This bulletin presents high-level analysis of healthcare spending by financing schemes. The latest analysis of healthcare expenditure by healthcare function and provider is available in our Healthcare expenditure, UK Health Accounts: 2021 bulletin.
Healthcare expenditure growth in 2022
Total healthcare expenditure grew by 0.7% in nominal terms between 2021 and 2022, the smallest year-on-year percentage increase in the series. Government expenditure fell by 1.1%, reflecting the winding down of the UK and devolved governments’ response to the coronavirus (COVID-19) pandemic. By contrast, non-government financing of healthcare grew by an estimated 9.5% in 2022.
Total healthcare spending in 2022 was around 26.8% (£60 billion) greater in nominal terms and 13.5% greater (£32 billion) in real terms than the amount spent in 2019, compared with pre-coronavirus pandemic levels.
After adjusting for general inflation within the economy, real terms healthcare spending in 2022 fell by 4.5% on the level in 2021. This is the first instance in the Health Accounts series, which began in 1997, where a real-terms decline has been observed in total healthcare expenditure.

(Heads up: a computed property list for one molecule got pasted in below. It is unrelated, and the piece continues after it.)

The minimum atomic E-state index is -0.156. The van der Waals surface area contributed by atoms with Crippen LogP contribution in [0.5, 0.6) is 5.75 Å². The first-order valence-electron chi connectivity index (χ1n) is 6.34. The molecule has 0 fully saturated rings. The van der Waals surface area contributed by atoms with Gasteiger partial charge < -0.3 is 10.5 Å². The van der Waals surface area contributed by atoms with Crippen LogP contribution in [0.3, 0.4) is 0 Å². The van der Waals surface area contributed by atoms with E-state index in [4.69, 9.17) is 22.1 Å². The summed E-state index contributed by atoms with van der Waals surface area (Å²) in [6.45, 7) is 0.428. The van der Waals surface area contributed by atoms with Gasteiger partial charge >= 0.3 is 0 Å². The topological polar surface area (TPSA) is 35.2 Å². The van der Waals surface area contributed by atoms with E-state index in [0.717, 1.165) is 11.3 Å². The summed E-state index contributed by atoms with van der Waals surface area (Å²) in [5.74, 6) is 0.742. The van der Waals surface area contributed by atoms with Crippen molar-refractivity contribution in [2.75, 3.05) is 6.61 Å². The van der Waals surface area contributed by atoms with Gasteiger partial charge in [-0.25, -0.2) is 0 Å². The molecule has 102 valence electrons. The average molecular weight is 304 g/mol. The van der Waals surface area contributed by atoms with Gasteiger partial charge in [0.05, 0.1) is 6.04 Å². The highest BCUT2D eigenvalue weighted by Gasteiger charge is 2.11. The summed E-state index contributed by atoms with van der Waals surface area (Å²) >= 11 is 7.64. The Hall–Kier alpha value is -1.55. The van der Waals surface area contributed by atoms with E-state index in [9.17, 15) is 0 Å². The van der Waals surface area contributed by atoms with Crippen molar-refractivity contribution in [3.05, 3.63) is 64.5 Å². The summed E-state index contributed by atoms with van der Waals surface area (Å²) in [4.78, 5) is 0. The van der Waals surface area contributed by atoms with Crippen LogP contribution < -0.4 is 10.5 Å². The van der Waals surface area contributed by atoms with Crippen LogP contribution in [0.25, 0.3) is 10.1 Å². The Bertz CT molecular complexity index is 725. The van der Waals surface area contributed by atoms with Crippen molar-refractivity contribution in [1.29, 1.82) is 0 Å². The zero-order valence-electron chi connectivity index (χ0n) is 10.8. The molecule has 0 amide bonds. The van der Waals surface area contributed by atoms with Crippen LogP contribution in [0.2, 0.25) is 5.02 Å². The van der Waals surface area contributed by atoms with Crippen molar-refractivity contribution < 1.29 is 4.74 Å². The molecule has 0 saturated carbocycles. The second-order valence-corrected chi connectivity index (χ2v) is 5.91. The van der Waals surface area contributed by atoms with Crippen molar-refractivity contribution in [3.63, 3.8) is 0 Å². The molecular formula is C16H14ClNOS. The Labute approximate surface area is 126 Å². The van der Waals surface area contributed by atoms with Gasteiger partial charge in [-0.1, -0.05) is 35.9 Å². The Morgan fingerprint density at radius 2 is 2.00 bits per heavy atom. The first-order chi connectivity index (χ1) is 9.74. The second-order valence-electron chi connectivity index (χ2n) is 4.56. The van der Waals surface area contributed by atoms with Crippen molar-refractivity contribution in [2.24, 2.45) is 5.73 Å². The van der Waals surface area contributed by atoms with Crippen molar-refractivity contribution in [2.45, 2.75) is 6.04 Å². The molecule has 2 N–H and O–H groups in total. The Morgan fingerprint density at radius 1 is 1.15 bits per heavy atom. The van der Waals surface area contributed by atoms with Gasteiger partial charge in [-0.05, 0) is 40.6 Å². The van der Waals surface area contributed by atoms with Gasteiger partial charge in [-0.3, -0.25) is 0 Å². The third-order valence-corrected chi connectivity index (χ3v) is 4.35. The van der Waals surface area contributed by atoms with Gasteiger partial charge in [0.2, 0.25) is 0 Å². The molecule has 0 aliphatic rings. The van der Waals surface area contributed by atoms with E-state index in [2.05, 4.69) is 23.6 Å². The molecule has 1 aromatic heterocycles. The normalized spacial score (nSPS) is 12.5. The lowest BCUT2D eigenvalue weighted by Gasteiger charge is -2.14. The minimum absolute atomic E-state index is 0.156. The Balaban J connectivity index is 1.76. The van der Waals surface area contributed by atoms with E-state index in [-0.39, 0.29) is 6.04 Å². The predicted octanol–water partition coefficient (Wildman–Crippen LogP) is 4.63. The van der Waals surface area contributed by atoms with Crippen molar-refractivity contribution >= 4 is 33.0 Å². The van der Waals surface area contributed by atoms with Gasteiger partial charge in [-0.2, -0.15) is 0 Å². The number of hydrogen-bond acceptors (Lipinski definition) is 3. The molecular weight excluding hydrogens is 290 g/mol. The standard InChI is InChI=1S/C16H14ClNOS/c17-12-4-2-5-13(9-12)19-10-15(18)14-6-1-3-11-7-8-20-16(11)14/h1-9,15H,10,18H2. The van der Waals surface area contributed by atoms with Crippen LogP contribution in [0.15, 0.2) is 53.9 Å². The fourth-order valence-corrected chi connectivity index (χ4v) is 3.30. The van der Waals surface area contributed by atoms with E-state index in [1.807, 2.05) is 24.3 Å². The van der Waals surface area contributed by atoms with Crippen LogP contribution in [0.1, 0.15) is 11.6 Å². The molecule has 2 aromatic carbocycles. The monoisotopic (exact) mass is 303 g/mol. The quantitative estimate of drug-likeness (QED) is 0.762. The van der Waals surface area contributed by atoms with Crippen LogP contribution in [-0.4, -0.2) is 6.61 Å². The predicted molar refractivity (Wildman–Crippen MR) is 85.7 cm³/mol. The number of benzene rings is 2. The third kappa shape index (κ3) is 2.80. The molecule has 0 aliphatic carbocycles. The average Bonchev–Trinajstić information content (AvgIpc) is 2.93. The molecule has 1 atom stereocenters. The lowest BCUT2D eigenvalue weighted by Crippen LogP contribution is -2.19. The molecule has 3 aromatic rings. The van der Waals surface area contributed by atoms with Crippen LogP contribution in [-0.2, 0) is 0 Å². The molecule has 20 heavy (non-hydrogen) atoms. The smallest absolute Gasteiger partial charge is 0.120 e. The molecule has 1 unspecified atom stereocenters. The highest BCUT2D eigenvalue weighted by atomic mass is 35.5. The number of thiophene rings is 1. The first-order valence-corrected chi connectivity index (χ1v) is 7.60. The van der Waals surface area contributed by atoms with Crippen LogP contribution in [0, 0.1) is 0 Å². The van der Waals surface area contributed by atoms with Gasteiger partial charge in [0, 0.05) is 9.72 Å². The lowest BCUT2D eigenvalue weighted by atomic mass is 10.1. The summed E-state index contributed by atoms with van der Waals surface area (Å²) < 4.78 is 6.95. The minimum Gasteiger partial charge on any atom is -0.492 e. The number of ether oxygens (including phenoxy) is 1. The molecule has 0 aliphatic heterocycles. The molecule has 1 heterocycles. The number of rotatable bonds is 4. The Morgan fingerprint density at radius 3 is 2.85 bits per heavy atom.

Healthcare expenditure as a share of GDP
Healthcare expenditure represented 11.3% of gross domestic product (GDP) in 2022, lower than the share of 12.4% in 2021. This reduction was caused by nominal growth in healthcare expenditure being outpaced by growth in the overall economy in 2022.
The share of GDP attributable to healthcare remains higher than the levels observed before the coronavirus pandemic, with healthcare expenditure representing around 10% of the overall economy between 2009 and 2019.
Figure 2: Healthcare spending as a share of GDP fell to around 11.3% in 2022, as GDP grew at a faster pace than healthcare spending